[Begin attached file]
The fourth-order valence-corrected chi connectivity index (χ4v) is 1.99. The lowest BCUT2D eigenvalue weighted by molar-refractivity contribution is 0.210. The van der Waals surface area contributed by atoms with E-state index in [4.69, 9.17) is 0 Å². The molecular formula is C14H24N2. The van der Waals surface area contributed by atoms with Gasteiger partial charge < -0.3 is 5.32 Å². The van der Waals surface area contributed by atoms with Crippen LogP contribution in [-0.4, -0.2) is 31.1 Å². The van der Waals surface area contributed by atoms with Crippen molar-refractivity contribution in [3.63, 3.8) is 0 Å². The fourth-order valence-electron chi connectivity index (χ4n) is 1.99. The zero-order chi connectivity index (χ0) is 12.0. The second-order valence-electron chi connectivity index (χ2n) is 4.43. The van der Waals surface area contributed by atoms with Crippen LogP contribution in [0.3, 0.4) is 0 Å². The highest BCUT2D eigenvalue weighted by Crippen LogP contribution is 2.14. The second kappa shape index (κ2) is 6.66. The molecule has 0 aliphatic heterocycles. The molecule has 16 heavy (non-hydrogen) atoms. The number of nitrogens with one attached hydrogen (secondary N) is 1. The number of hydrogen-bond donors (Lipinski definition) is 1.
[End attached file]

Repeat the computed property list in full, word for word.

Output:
The fourth-order valence-corrected chi connectivity index (χ4v) is 1.99. The lowest BCUT2D eigenvalue weighted by molar-refractivity contribution is 0.210. The van der Waals surface area contributed by atoms with E-state index in [4.69, 9.17) is 0 Å². The molecular formula is C14H24N2. The van der Waals surface area contributed by atoms with Gasteiger partial charge < -0.3 is 5.32 Å². The van der Waals surface area contributed by atoms with Crippen LogP contribution in [-0.4, -0.2) is 31.1 Å². The van der Waals surface area contributed by atoms with Crippen molar-refractivity contribution in [3.63, 3.8) is 0 Å². The fourth-order valence-electron chi connectivity index (χ4n) is 1.99. The zero-order chi connectivity index (χ0) is 12.0. The second-order valence-electron chi connectivity index (χ2n) is 4.43. The van der Waals surface area contributed by atoms with Crippen LogP contribution in [0.3, 0.4) is 0 Å². The highest BCUT2D eigenvalue weighted by Crippen LogP contribution is 2.14. The second kappa shape index (κ2) is 6.66. The molecule has 0 aliphatic heterocycles. The molecule has 16 heavy (non-hydrogen) atoms. The number of nitrogens with one attached hydrogen (secondary N) is 1. The number of hydrogen-bond donors (Lipinski definition) is 1.